The role of the doctor continues to evolve as society changes. From being an authoritarian figure practising in an autocratic and often isolated way, the doctors role has changed to one where partnership with patients is the cornerstone of the relationship. Advances in science and technology, including increased use of the internet, and the increasingly multidisciplinary approach to healthcare have also contributed to the changing relationship.Several countries have attempted to define the role of doctors and articulate what differentiates them from other health practitioners, including some which have developed consensus statements.1,2Led by the New Zealand Medical Association (NZMA), the profession in New Zealand has also developed a consensus statement following a 2-day meeting in Wellington attended by over 70 leaders of various medical organisations along with colleagues from government departments, nursing, health management and other experts.In addition, perspectives from patients as to the evolving role of the doctor and their expectations and requirements are very important. These perspectives are likely to vary in relation to a wide range of sociodemographic factors including age, gender, educational status and ethnicity. Further, an increasing number of patients are computer-literate and have access to and are familiar with the internet. Their requirements from healthcare providers continue to change.We therefore commissioned a survey to obtain contemporary information about patient perspectives of the role of the doctor in New Zealand in 2010.Methods Computer assisted telephone interviewing (random digit dialling) was undertaken by Research New Zealand Ltd between 18 and 25 May 2010. Responses were received from a nationally representative sample of 502 adult New Zealanders over 15 years of age. The response rate was 21.2%. Eighteen questions were chosen based on questions used in a United Kingdom survey3 commissioned to aid their role of the doctor consensus statement development, with minor changes made to aid understanding in a New Zealand context. Four additional questions (Figures 3c, 3d and 5c, 5d) tailored to the New Zealand situation were included focusing on ethnicity, equity, culture and resource allocation. The data were weighted by gender and age to ensure that the results are truly representative of the New Zealand population. The weighting parameters were sourced from Statistics New Zealand and based on the 2006 Census of Population and Dwellings. Responders were grouped into three age groups; 15-34, 35-54 and 226555 years. Results based on the weighted total sample are subject to a maximum margin of error of +/- 4.8 % at the 95% Confidence level (CI). This means, for example, that if 50% of respondents would prefer to see a doctor first if they had a new concern about their health, we could be 95% sure of getting the same result, plus or minus 4.8 %, had everyone in the population been interviewed. Higher margins of error apply in the case of sub-sampling. Comparisons are made with similar questions to the United Kingdom sample. No statistical meaning is assigned to these comparisons. Results The demographic profile of the 502 survey respondents is shown in Table 1. Most were New Zealand European (78%), 10% were M ori, 5% Asian, 3% Pacific and 8% from other groups. There was a broad range of age groups and a slight bias toward female respondents (52%). The questions were grouped according to who the respondents wanted to see first, general expectations of doctors, expectations with respect to personal qualities, expectations with respect to knowledge and experience, expectations with respect to doctors role in the healthcare system, and involvement in decision making related to spending. The results are shown in Figures 1-5. Expectation of who should be seen first Most respondents (82%) wanted to see a doctor first if they had a new concern about health (Figure 1a); 7% a nurse and 5% a pharmacist. Interestingly, the rate of those wanting to see a nurse first was lower in respondents 226555 years of age compared with respondents aged 15-34 years (3% vs 12%), but similar (4% vs 3%) for those wanting to see a pharmacist. A majority (75%) thought it was not necessary to see a medical specialist first when they had a new concern about their health (Figure 1b) and this rate was higher (83%) in respondents aged >55 years. Conversely the percentage of respondents who would prefer to see a specialist first increased from 8% in older respondents to 19% in younger respondents. Table 1. Demography of survey respondents Variables N=502 Gender Male, % Female, % 48 52 Age (years) 15 to 24, % 25 to 34, % 35 to 44, % 45 to 54, % 55 to 64, % 65+, % 18 17 17 19 10 19 Ethnicity NZ European, % M ori , % Pacific Islander, % Asian, % Middle East/Latin, % Other, % 78 10 3 5 1 7 Income Under $40,000, % $40,000-$69,999, % $70,000 plus, % Dont know/refused, % 38 22 27 13 Region* Waikato, % Auckland, % Bay of Plenty, % Wellington-Wairarapa, % Canterbury, % 7 29 7 10 27 *7% or more. General expectations Most respondents strongly agreed (70%), with 88% agreeing overall, that getting an accurate diagnosis was their top priority (Figure 2a) with very few strongly disagreeing or disagreeing. Most respondents (73%) also strongly agreed that knowing when to seek help or advice from others was expected with few disagreements (3%) (Figure 2b). Figures 1a-1b. Expectations with respect to seeing a doctor first with a new health concern Figure 1a. When you have a new concern about your health, is the first person you want to see... Figure 1b. When seeing a doctor, would you prefer to be seen by a specialist first, rather than a doctor who has more general expertise? Figures 2a-2d. General expectations of doctors Figure 2a. If I went to see a doctor, my top priority would be that the doctor accurately diagnoses what is wrong with me Figure 2b. I expect a doctor to know when to ask for help or advice from others Figure 2c. I expect any doctor I go and see to be a helpful source of health education and advice Figure 2d. I expect my doctor to know my health issues well and coordinate my care over time Expectations of knowledge and experience Doctors as a source of education and advice were rated highly (overall agreement 91%) (Figure 2c) and few disagreed. Most (89%) expected doctors to know health issues well and to coordinate care over time. Expectations of personal qualities Integrity was expected (agree 94%), as was compassion (89%) (Figure 3a and 3b) with females valuing compassion more highly than males (females 95%, males 84%). Respondents thought it was important that doctors cared about them and not just their health with 71% agreeing with this statement and 21% being neutral. Sixty-four percent of respondents expected doctors to understand and respond to their cultural needs with 11% disagreeing (Figure 3d), and there was a high neutral response of 23%. Figures 3a-3d. Expectations with respect to doctors personal qualities Figure 3a. It is essential that a doctor is a person of integrity Figure 3b. I expect any doctor I see to treat me with compassion Figure 3c. It is important that any doctor I see cares about me and not just my health Figure 3d. I expect any doctor I see to understand and respond to my cultural needs There was agreement that doctors should have an understanding of science (80%) with 4% disagreeing and 14% having a neutral view (Figure 4a). There was overwhelming support (97%) for doctors to keep up with developments in medicine (Figure 4b). Experience and wisdom (both 92%) were also highly valued (Figure 4c and 4d). Figures 4a-4d. Expectations with respect to doctors knowledge & experience Figure 4a. It is important that doctors have an understanding of science Figure 4b. It is essential that doctors keep up to date with developments in medicine Figure 4c. Doctors need sufficient experience to recognise how even common conditions can show up differently in different people Figure 4d. A doctors wisdom and accumulated experience is important to me Expectations of the role of doctors in the health system Coordination of health care 2014Most respondents (89%) expected the doctor to coordinate their health care with only 5% disagreeing. Most respondents (78%) also agreed that they expected a doctor to be the leader of the health care team responsible for their healthcare (44% strongly, 34% agree) (Figure 5a). A small number strongly disagreed (2%) and 15% were neutral. This compares with United Kingdom figures for agreement of 70% (strongly 31%, agree 39%) with 1% strongly disagreeing and neutral 22%.3 In respect of whether they would be happy that the healthcare team was led by a nurse rather than a doctor 28% agreed (strongly 7%), and 17% strongly disagreed with 26% neutral. The United Kingdom respondents had a higher rate of agreement (37%) and a lower rate of strongly disagreeing (8%). The number of neutral respondents (26%) was the same in both surveys. Figures 5a-5d. Expectations with respect to doctors role in the healthcare system and involvement in decision-making relating to spending Figure 5a. I would expect a doctor to be the leader of the team that is responsible for my healthcare Figure 5b. I would be happy that the team responsible for my health care is led by a nurse rather than a doctor Figure 5c. There is a limit to how much money there is available for health, so doctors must consider how best to use it for all their patients and not just the person in front of them Figure 5d. Doctors need to be involved in decisions about healthcare spending Involvement in decision making relating to healthcare spending 2014Most agreed (70%) that there is a limit on the amount of money available for health and doctors must consider how best to use it for all patients. This view was less strongly held in the United Kingdom (51%) where 23% disagreed compared with 15% disagreement in New Zealand. Similar support was found for the statement that doctors need to be involved in decisions about health spending in New Zealand, 82% (No United Kingdom comparison). Discussion This is the first national New Zealand survey of the general publics perception of the role of New Zealand doctors. The scientific basis of the survey is rigorous based on 502 respondents who answered the questions fully. The respondents were representative of the New Zealand population in respect of age, gender, ethnicity and income as well as having wide regional representation. Thus the results can be interpreted as being representative of contemporary perceptions of New Zealanders within the margin of error of 00b14.8%. The findings show that the expectations of scientific knowledge and personal attributes of integrity, experience and compassion are highly valued. Most respondents supported a generalist doctor rather than a specialist as their first contact although higher numbers of younger respondents (19% vs 8%) preferred to see a specialist. Interestingly, younger respondents were more likely to report wanting to see a nurse first with new concerns about their health (12% in those aged 15-34 years versus 3% in those aged over 55). Taken together, these age-related differences raise interesting questions about the future of the general practitioner as the first point of contact. There was strong support for medical leadership in healthcare teams. There was also strong support for doctors to be involved in discussions about health spending. We found minimal differences in public perception between the United Kingdom respondents to the 2008 survey1 and New Zealand respondents in respect of the similar questions that were asked. There are several potential limitations of our survey including the selection of respondents and in particular whether they are representative of patients. An alternative approach may have been to set up a website and to ask for comments from the general public. This would have had the major limitation of not knowing what drove respondents to respond; were they the ones who were angry, or satisfied, or did they come from an interest group. Such a survey would also be limited to those who were internet savvy but could provide a useful contribution in addition to this work in the future. Conclusion This survey provides contemporary information as to the perception of doctors by the New Zealand public. The findings should be taken into account when defining the Role of the Doctor in New Zealand for the purposes of workforce planning, and further understanding the evolution of the doctor patient relationship. It is hoped that as the role of the doctor in New Zealand changes, further surveys will be undertaken that can use this survey as a comparison.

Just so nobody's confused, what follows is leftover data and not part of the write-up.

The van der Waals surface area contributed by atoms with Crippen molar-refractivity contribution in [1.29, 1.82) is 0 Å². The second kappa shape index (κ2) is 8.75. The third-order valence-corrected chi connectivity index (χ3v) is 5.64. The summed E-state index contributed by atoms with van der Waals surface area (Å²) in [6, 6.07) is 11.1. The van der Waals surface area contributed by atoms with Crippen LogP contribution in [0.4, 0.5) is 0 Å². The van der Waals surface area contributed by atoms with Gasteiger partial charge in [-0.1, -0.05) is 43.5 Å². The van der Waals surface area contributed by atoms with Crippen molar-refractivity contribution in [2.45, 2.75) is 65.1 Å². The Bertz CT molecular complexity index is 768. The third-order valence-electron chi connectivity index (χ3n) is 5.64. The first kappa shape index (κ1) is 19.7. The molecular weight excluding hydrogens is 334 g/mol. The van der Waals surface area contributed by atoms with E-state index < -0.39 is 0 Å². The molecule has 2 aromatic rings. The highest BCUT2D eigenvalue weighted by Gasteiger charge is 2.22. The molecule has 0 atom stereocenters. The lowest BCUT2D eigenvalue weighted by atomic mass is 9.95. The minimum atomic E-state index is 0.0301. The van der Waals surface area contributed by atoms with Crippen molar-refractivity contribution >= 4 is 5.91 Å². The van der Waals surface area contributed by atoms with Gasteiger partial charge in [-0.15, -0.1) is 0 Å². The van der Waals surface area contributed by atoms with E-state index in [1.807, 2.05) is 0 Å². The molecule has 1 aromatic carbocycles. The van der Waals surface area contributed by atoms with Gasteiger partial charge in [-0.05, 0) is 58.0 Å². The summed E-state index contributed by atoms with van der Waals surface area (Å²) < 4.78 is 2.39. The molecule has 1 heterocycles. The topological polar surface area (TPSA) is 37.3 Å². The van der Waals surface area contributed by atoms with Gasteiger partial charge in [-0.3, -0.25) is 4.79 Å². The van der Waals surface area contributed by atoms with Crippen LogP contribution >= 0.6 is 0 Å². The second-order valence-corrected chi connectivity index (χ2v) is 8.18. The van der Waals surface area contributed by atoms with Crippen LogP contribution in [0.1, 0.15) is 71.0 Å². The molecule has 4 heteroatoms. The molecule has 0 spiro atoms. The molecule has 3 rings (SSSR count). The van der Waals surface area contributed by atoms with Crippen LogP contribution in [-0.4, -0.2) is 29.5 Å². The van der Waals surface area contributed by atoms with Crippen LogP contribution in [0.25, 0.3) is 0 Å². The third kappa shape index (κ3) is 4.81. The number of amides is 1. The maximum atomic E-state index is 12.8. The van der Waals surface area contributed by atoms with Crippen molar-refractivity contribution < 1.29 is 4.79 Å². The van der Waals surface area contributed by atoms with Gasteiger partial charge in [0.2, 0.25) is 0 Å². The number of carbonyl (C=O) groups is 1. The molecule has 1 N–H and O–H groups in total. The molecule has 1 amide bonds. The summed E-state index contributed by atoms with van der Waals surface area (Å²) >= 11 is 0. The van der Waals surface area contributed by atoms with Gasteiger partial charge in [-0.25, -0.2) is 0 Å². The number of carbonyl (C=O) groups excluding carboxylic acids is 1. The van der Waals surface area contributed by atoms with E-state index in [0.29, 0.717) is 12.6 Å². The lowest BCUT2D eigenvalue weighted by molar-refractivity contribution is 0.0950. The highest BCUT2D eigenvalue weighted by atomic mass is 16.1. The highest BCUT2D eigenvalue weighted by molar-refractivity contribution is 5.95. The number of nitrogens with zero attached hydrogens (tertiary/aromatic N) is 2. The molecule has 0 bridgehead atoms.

Summary